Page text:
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Eclecticism

ECLECTICISM.

Ancient eclecticism, according to the second century c.e. doxographer Diogenes Laertius, began with Potamon of Alexandria, who broke with traditions of discipleship and doctrinal loyalty by making a selection from the tenets of all the existing sects, including Platonists, Aristotelians, Stoics, Epicureans, and Cynics. The Roman adaptation of eclectic attitudes was given legitimacy by the famous, often repeated motto of Horace (658 b.c.e.), "I am not bound over to swear as any master dictates." Eclecticism included women philosophers, especially (whatever her religion) the beautiful, intellectually peerless, and ill-fated Hypatia (c. 370415), whose death, according to Denis Diderot (17131784), marked also the end of ancient eclecticism. The Christian fathers also inclined to this view in their search for pagan anticipations of their wisdom, so that for example St. Clement of Alexandria (c. 150between 211 and 215) celebrated the value of Greek and even "barbarian" philosophy according to this method, which he also called "eclectic" (eklektikon ). This approach, which was inadvertently comparative and necessarily historical, was a prototype of the more self-conscious ideas of eclecticism, German and then French, which emerged in modern times, especially in the search for a "new philosophy." Thus Petrus Ramus (Pierre de La Ramée; 15151572) claimed membership in the secta veritatis, "the sect not of Aristotle, of Plato, or of any man, but only of truth" (Aristotelicae Animadversiones, 1543; Aristotelian criticisms).

Modern Era

If the locus classicus of eclecticism was Diogenes Laertius' Lives of the Eminent Philosophers, the locus modernus was the Introduction to Stoic Philosophy (1604) of Justus Lipsius (15471606), who argued that the method of critical choosing or "election" was superior to the dogmas of particular schools and represented the true road to truth. From the second quarter of the seventeenth century the term and concept of eclectic philosophy gained currency, as did the associated idea of the liberty of philosophizing (libertas philosophandi ) that is, the freedom to choose between philosophical schools, or indeed a philosophy beyond the schools. Gerardus Johannes Vossius (Gerrit Jansz Vos; 15771649) served philosophical apprenticeships in various schoolsAristotelians, Platonists, Stoics, and Epicureansand concluded, "Clearly, I have become an eclectic." Later he defended eclecticism (secta electiva sive electrix ) as a permanent condition of philosophizing and urged, "How would it be in the future if we should be not Ionic philosophers, or Italians, Eleatics, Platonists, or Peripatetics, not Stoics, Epicureans, Skeptics, or any other such sects, but all of these?" (De philosophia et philosophorum sectis, 1658; Philosophy and the schools of philosophy).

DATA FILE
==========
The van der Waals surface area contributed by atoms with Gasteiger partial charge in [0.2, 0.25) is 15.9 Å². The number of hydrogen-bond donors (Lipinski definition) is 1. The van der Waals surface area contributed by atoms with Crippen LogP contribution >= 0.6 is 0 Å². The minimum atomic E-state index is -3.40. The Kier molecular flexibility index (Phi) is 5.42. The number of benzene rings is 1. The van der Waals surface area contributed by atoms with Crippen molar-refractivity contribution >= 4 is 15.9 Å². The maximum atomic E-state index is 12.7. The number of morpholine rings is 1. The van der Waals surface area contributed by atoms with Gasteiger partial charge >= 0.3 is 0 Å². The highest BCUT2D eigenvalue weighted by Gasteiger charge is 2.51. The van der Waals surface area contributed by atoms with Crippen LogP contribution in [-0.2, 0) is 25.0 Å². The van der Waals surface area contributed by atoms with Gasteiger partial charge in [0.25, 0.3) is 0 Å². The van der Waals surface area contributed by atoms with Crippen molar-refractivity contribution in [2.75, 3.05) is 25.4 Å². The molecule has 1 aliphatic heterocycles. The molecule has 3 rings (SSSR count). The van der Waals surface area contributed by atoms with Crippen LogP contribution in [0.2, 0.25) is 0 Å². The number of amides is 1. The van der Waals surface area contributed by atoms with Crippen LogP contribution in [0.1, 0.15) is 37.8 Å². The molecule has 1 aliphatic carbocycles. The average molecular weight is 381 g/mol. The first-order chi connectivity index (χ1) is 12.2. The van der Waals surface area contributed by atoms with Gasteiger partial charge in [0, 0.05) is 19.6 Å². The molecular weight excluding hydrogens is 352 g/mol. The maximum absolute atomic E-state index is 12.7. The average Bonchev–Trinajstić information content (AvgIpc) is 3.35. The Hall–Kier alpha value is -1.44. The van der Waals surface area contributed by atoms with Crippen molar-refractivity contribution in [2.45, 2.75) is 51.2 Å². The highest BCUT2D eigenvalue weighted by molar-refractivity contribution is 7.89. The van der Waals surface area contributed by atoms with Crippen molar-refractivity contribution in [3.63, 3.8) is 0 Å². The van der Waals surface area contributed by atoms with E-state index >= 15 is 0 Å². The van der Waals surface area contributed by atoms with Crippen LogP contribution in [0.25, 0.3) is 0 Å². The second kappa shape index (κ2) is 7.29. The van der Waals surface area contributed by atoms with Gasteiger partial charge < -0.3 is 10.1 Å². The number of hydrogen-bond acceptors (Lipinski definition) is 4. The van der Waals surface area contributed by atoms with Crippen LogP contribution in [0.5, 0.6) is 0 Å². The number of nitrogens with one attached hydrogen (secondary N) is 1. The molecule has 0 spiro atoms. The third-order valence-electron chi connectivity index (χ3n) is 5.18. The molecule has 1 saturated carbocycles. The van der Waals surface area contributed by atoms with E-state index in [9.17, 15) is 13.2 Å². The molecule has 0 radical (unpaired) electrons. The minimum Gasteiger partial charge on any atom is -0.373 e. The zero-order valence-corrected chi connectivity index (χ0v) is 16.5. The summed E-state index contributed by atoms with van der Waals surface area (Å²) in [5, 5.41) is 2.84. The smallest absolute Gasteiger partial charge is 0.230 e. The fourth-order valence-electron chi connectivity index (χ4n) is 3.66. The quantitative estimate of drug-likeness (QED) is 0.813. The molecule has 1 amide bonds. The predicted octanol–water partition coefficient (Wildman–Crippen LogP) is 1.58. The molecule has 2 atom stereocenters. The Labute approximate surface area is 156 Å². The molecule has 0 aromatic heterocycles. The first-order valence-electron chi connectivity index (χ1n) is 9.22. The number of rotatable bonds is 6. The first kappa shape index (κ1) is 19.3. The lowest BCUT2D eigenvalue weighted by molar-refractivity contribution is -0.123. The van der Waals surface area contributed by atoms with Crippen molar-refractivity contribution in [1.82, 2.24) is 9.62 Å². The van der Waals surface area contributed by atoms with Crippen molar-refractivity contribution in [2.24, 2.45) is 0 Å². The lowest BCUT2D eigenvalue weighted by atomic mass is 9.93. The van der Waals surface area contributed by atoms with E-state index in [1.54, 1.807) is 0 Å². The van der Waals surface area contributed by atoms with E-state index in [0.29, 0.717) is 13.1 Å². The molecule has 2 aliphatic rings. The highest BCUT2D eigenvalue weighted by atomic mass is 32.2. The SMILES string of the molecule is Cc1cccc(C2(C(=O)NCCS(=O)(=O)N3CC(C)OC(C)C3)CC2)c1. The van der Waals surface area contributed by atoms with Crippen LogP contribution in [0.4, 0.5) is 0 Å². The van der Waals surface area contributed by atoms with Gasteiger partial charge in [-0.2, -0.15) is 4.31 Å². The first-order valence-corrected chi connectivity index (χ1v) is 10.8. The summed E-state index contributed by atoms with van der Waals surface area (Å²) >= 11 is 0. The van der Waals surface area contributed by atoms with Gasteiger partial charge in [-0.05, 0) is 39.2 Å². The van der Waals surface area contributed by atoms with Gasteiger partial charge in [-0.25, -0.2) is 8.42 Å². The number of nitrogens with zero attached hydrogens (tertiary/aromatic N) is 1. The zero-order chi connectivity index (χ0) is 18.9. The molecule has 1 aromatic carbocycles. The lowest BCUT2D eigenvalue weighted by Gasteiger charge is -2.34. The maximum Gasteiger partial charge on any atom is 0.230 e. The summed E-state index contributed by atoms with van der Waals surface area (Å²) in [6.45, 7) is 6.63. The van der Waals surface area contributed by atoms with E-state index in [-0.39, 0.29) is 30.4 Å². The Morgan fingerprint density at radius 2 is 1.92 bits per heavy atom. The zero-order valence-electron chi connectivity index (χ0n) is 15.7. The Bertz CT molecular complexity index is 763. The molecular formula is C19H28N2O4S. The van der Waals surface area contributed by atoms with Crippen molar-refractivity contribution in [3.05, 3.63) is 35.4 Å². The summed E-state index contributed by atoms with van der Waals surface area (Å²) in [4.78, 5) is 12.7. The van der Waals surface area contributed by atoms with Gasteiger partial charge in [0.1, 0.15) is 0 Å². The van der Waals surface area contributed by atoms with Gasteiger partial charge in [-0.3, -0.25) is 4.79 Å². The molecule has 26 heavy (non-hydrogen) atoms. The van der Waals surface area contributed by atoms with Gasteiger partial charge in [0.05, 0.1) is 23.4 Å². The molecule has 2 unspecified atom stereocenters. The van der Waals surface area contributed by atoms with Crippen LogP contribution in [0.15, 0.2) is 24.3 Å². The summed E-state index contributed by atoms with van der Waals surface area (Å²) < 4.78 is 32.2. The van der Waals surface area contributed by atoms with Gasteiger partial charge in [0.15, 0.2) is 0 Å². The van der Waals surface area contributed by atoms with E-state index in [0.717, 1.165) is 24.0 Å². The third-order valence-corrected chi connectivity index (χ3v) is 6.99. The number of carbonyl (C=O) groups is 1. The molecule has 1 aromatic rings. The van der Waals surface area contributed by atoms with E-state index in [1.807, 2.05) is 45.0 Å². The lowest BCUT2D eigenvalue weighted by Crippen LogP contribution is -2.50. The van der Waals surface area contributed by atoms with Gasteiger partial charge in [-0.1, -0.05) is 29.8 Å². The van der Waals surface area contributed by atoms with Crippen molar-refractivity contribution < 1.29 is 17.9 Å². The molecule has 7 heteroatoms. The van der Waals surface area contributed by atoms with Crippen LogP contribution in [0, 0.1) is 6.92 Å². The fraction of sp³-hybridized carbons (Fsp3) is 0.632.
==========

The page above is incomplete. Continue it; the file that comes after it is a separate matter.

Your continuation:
The recognized founder of the eclectic school (eclectica philosophia; Wahl-Philosophie [Selective philosophy]) in Germany was Christian Thomasius (16551728), for whom, as for Vossius, philosophy was a collective enterprise not reducible to the teaching of one author or separable from learned tradition and succession of teachers. "I call eclectic philosophy," Thomasius wrote in his Introductio ad philosophiam aulicam (Einleitung zur Hof-Philosophie [Introduction to court philosophy]) in 1688, "not what depends on the teaching of an individual or on the acceptance of the words of a master, but whatever can be known from the teaching and writing of any person on the basis not of authority but of convincing arguments." For Thomasius the key to understanding was the alliance between history and philosophy. "History and philosophy are the two eyes of wisdom," he argued. "If one is missing, then one has only half vision" (einäugy ).